Source: Neuroscience Letters - May 23, 2019 Category: Neuroscience Source Type: research

Chrysin protects against behavioral, cognitive and neurochemical alterations in a 6-hydroxydopamine model of Parkinson's disease
In conclusion, chrysin improved several behavioral, cognitive and neurochemical parameters in a relevant preclinical model of PD in aged mice. (Source: Neuroscience Letters)
Source: Neuroscience Letters - May 21, 2019 Category: Neuroscience Source Type: research

Glucocerebrosidase regulators SCARB2 and TFEB are up-regulated in Lewy body disease brain
Publication date: Available online 19 May 2019Source: Neuroscience LettersAuthor(s): Laia Pérez-Roca, Patricia Prada-Dacasa, Cristina Segú-Vergés, Ana Gámez-Valero, María A. Serrano-Muñoz, Cristina Santos, Katrin BeyerMutations in the glucocerebrosidase (GCase) gene (GBA) and GCase deficiency are major risk factors for Lewy body diseases. Decreased GCase activity enhances alpha-synuclein aggregation and disease development. Lysosomal integral membrane protein type 2, encoded by SCARB2, binds GCase targeting it to lysosomes and transcription factor EB (Tfeb) regulates lysosomal prot...
Source: Neuroscience Letters - May 21, 2019 Category: Neuroscience Source Type: research

Waiting Impulsivity During Reward Seeking Increases Adult Hippocampal Neurogenesis in Mice
Publication date: Available online 19 May 2019Source: Neuroscience LettersAuthor(s): Lee Peyton, Alfredo Oliveros, Chang Hoon Cho, Phillip Starski, Daniel Lindberg, Mi-Hyeon Jang, Doo-Sup ChoiAbstractImpulsivity is defined as a predisposition toward rapid, unplanned reactions in response to internal or external stimuli, often yielding negative consequences. Accordingly, impulsivity is considered a significant risk factor for developing addictive behaviors. The hippocampus is involved in regulating behavioral adaptability and learned behaviors. Consequently, abnormal hippocampal function has been demonstrated to contribute ...
Source: Neuroscience Letters - May 21, 2019 Category: Neuroscience Source Type: research

CB1R MEDIATES OLEAMIDE’S REWARD WHILE 5HT2cR MEDIATES AVERSION IN THE NUCLEUS ACCUMBENS SHELL OF RATS
In this study, we have pursued to assess oleamide’s potential role in reward and aversion mechanisms. To reach this goal we infused oleamide, either 1 µg into the nucleus accumbens shell (NAccS) and evaluated its effects on conditioned place preference (CCP) or 10 µg, to evaluate conditioned place aversion (CPA). Extinction and reinstatement were also evaluated in both cases. We sought to determine if CPP occurs via cannabinoid receptor 1 (CB1R) and CPA via serontoninergic 2c receptor (5HT2cR). Results revealed that 1 µg of oleamide administered bilaterally into the NAccS induce...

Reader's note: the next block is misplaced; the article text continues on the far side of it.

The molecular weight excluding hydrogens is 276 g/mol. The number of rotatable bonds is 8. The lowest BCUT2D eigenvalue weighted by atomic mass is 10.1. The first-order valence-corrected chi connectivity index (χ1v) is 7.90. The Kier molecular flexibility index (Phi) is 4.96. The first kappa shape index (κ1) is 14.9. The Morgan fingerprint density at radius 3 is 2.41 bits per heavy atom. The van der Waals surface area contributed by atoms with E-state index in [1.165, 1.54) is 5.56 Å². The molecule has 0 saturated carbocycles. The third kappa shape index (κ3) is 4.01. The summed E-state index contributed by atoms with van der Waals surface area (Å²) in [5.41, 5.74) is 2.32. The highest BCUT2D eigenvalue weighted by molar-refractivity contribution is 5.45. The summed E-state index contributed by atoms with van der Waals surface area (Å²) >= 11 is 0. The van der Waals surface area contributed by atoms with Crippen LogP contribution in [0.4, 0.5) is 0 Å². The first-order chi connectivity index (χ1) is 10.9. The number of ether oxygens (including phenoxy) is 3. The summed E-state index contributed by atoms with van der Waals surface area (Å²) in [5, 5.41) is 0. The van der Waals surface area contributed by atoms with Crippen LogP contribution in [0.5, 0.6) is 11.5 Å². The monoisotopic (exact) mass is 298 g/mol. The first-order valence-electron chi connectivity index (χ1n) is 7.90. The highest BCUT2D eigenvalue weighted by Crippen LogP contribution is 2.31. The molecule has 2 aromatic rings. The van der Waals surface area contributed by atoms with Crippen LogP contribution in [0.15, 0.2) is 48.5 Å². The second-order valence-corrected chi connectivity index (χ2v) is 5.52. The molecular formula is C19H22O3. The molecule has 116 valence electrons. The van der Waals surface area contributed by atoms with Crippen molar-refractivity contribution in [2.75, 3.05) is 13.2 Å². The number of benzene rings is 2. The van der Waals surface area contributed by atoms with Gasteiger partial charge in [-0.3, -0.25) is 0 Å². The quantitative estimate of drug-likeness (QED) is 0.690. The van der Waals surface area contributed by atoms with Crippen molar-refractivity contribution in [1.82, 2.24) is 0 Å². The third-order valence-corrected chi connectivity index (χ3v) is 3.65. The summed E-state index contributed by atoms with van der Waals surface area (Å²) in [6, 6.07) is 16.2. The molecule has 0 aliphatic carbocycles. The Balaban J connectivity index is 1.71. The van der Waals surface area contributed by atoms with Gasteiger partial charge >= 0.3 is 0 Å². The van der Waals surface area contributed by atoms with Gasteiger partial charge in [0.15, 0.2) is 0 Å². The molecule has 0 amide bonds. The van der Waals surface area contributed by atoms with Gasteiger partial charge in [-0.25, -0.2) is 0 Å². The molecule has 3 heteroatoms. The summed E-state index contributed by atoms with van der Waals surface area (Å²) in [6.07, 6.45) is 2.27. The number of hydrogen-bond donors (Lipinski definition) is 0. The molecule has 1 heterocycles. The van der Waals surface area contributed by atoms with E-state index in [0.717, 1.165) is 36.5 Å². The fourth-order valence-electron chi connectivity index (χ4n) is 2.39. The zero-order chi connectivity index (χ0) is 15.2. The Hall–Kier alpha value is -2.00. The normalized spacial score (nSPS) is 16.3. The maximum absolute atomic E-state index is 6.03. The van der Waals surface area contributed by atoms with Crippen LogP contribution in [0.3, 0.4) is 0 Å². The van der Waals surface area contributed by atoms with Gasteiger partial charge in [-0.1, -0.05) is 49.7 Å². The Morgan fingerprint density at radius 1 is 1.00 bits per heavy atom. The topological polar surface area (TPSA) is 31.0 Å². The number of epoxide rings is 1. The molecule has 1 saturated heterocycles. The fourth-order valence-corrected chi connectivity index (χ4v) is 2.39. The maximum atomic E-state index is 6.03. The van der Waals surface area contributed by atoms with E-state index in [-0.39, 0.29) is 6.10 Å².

Source: Neuroscience Letters - May 21, 2019 Category: Neuroscience Source Type: research

Exploring effects of single-session anodal tDCS over the inferior frontal gyrus on responses to food cues and food cravings among highly disinhibited restrained eaters: A preliminary study
Publication date: Available online 20 May 2019Source: Neuroscience LettersAuthor(s): Shuaiyu Chen, Todd Jackson, Debo Dong, Xuemeng Zhang, Hong ChenAbstractAccording to the hedonic-inhibitory model, overeating occurs when active inhibitory capacities mediated by the prefrontal areas are overridden by hedonic-eating motivation mediated by the mesolimbic reward system. The inferior frontal gyrus (IFG) has a crucial role in inhibiting hedonic-cues response yet transcranial direct current stimulation (tDCS) studies have emphasized the dorsolateral prefrontal cortex (DLPFC), to the neglect of other executive network regions inc...
Source: Neuroscience Letters - May 21, 2019 Category: Neuroscience Source Type: research

Exercise enhances the expression of brain-derived neurotrophic factor in the hippocampus accompanied by epigenetic alterations in senescence-accelerated mice prone 8
The objective of the present study was to assess the effect of an exercise regimen over a long period on the expression of BDNF, tropomyosin receptor kinase B (TrkB) and p75, and the activity of HATs and HDACs in the degenerative hippocampus. We used senescence-accelerated mice (SAM), and specifically, 3-month-old SAM resistant 1 (SAMR1) and SAM prone 8 (SAMP8) strains. Mice were distributed into four groups based on accelerated senescence and exercise status. Mice in the exercise groups exercised on a treadmill for 45 min a day, 3 days a week, for 6 months. Exercise significantly increased BDNF expression and decre...
Source: Neuroscience Letters - May 18, 2019 Category: Neuroscience Source Type: research

Evidence for a Unique Association Between Fronto-Cortical Glycine Levels and Recent Heavy Drinking in Treatment Naïve Individuals with Alcohol Use Disorder